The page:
Romas Kalanta (February 22, 1953 â May 15, 1972) was a 19 year old Lithuanian high school student known for his public self-immolation protesting Soviet regime in Lithuania. Kalanta's death provoked the largest post-war riots in Lithuania and inspired similar self-immolations. In 1972 alone, 13 more people committed suicide by self-immolation.
However, he has not become a hero in the eyes of lithuanians yet but his sacfrifice is considered to be one of the biggest in the history of Lithuania.
Life and death
Kalanta was religious; in a school essay he indicated that he would like to become a Catholic priest, which caused him some troubles with the authorities. He attended an evening school while working at a factory. Kalanta played guitar and made a few drawings; he had long hair and sympathized with the hippies. These sympathies were later exploited by the Soviets to discredit Kalanta among the older population. He had one older brother named Antanas.
At noon on May 14, 1972, Kalanta poured 3 liters of gasoline on himself and set himself on fire in the square adjoining the LaisvÄs AlÄja in front of the Kaunas State Musical Theatre, where in 1940 the People's Seimas declared establishment of the Lithuanian SSR and petitioned the Soviet Union to admit Lithuania as one of the soviet socialist republics. He died about 14 hours later in a hospital. Before the suicide, Kalanta left his notebook with a brief note on a bench. Its content became known only after the declaration of independence in 1990 and opening up of secret KGB archives. The note read "blame only the regime for my death" (Lithuanian: DÄl mano mirties kaltinkite tik santvarkÄ ). No other notes were found to explain in more detail what provoked the suicide.
After his death rumors spread that a few of his classmates formed a patriot group, and that they held a lottery to determine which of them would have to carry out the mission. The official Soviet propaganda claimed that Kalanta was mentally ill.
Riots and aftermath
The Soviet government tried to cover up the event, but its witnesses spread the news by word of mouth. On May 18, the Soviet authorities hastened Kalanta's burial by several hours to prevent publicity. His funeral procession touched off two full days of rebellion in which thousands of people took to the streets shouting: "Freedom for Lithuania!". They attacked a police station and the party offices. The gathered people, mostly high school students and young workers, broke into a politically charged riot, which was forcibly dispersed by KGB, militsiya, and Internal Troops. The next day, about 3,000 people marched along the LaisvÄs AlÄja of which 402 were arrested. The New York Times reported of numerous injuries and one death among Soviet troops.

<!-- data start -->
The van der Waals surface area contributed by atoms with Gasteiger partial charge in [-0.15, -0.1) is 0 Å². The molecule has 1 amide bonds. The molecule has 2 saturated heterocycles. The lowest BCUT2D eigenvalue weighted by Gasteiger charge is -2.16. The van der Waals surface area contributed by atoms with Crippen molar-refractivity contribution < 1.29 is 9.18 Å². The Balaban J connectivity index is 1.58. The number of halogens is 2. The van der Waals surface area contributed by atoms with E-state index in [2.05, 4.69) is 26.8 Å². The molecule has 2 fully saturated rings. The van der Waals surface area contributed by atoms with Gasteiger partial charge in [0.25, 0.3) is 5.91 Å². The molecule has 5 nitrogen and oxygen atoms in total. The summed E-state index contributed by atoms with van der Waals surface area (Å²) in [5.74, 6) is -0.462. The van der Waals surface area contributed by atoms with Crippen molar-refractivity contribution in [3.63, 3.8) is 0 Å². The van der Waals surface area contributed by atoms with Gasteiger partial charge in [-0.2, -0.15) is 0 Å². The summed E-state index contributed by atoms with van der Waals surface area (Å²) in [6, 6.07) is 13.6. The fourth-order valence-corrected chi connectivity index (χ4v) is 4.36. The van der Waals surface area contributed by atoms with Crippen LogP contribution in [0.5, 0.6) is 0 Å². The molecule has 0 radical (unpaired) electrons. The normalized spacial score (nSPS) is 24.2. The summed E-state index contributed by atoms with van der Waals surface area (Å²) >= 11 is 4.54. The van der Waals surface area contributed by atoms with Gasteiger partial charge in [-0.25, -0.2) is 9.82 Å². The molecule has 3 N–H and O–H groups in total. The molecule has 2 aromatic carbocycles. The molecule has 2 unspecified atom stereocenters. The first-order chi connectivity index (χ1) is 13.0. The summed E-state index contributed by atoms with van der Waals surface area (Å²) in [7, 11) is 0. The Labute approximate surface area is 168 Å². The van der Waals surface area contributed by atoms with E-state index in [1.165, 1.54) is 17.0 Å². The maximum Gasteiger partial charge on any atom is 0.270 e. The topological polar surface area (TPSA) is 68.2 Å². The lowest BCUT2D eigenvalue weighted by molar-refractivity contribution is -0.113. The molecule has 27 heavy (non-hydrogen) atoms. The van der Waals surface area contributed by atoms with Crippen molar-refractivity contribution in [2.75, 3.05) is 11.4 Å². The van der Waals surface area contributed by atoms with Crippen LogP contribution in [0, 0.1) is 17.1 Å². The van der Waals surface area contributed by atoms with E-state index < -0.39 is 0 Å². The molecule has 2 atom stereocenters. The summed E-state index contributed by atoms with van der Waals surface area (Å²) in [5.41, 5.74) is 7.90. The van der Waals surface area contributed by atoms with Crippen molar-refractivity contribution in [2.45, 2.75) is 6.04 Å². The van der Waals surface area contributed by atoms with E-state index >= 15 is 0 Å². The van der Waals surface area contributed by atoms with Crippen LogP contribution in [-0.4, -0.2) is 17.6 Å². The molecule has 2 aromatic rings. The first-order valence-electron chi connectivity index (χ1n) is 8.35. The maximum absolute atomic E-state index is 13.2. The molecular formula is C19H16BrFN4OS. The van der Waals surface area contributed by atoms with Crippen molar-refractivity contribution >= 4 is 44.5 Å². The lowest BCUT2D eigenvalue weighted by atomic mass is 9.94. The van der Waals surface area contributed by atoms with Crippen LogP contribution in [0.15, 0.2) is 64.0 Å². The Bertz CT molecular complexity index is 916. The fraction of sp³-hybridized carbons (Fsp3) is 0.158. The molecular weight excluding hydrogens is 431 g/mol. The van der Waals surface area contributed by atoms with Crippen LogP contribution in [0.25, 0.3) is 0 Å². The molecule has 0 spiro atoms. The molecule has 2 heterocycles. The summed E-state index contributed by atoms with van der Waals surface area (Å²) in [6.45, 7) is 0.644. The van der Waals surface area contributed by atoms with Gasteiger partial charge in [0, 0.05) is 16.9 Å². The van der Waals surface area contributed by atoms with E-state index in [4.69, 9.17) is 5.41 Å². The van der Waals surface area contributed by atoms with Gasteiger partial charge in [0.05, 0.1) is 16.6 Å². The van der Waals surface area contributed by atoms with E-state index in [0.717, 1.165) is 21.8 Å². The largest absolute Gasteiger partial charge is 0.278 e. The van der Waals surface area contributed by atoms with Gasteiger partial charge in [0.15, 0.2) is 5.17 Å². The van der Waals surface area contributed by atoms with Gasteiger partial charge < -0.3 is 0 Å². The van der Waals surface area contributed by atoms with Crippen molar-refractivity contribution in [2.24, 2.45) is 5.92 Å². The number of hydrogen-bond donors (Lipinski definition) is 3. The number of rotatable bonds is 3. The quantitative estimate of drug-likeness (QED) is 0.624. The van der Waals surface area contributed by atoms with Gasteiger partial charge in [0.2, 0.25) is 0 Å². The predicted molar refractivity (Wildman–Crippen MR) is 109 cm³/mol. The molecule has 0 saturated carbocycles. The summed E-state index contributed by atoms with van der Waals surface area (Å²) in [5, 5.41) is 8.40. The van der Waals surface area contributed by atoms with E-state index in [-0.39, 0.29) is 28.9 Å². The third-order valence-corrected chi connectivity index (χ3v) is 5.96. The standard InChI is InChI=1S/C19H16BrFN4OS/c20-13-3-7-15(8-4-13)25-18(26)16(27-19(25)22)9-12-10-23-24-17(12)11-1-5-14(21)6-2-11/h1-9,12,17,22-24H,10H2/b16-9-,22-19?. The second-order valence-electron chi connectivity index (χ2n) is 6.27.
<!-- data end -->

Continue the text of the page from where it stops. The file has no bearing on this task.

The public agitation was felt throughout 1972 and 1973 as the KGB registered 3â4 times more various anti-Soviet incidents. Lithuania recorded 13 other suicides by fire in 1972, including 24-year-old V. Stonys in VarÄna on May 29, 60-year-old A. AndriuÅ¡keviÄius in Kaunas on June 3, 62-year-old ZaliÅ¡auskas on June 10, 40-year-old Juozapas BaraceviÄius in Å iauliai on June 22.
- Polish Ryszard Siwiec self-immolation in 1968
- Czechoslovak Jan Palach self-immolated in 1969
- Lithuanian Vytautas ViÄiulis self-immolated in 1989
- Misiunas, Romuald; Rein Taagepera (1993). The Baltic States: Years of Dependence 1940â1990 (revised ed.). University of California Press. pp. 252â253. ISBN 0-520-08228-1.
- AnuÅ¡auskas, Arvydas (2003). "KGB reakcija Ä¯ 1972 m. Ä¯vykius". Genocidas ir rezistencija (in lietuviÅ³) 1 (13).
- Coleman, Loren L (2004). The Copycat Effect: How the Media and Popular Culture Trigger the Mayhem in Tomorrow's Headlines. Simon and Schuster. pp. 57â58. ISBN 978-1-4165-0554-9.
- KamiÅski, Åukasz (2010-01-20). "Gyvieji fakelai" (in lietuviÅ³). Bernardinai.lt. Retrieved 2010-04-23.
- Vardys, Vytas Stanley; Judith B. Sedaitis (1997). Lithuania: The Rebel Nation. Westview Series on the Post-Soviet Republics. WestviewPress. p. 89. ISBN 0-8133-1839-4.
- Petersen, Roger Dale (2001). Resistance and rebellion: lessons from Eastern Europe. Cambridge University Press. p. 291. ISBN 978-0-521-77000-2.
- Smith, Hedrick (May 28, 1972). "Some Cracks in the Kremlin Wall". The New York Times: E2.
- Vidzgiris, Julius (SeptemberâOctober 1980). "Lietuvos laisvÄs kovos 1940â1980". Aidai (in lietuviÅ³) 5: 250â260. ISSN 0002-208X.
Lua error in Module:Authority_control at line 346: attempt to index field 'wikibase' (a nil value).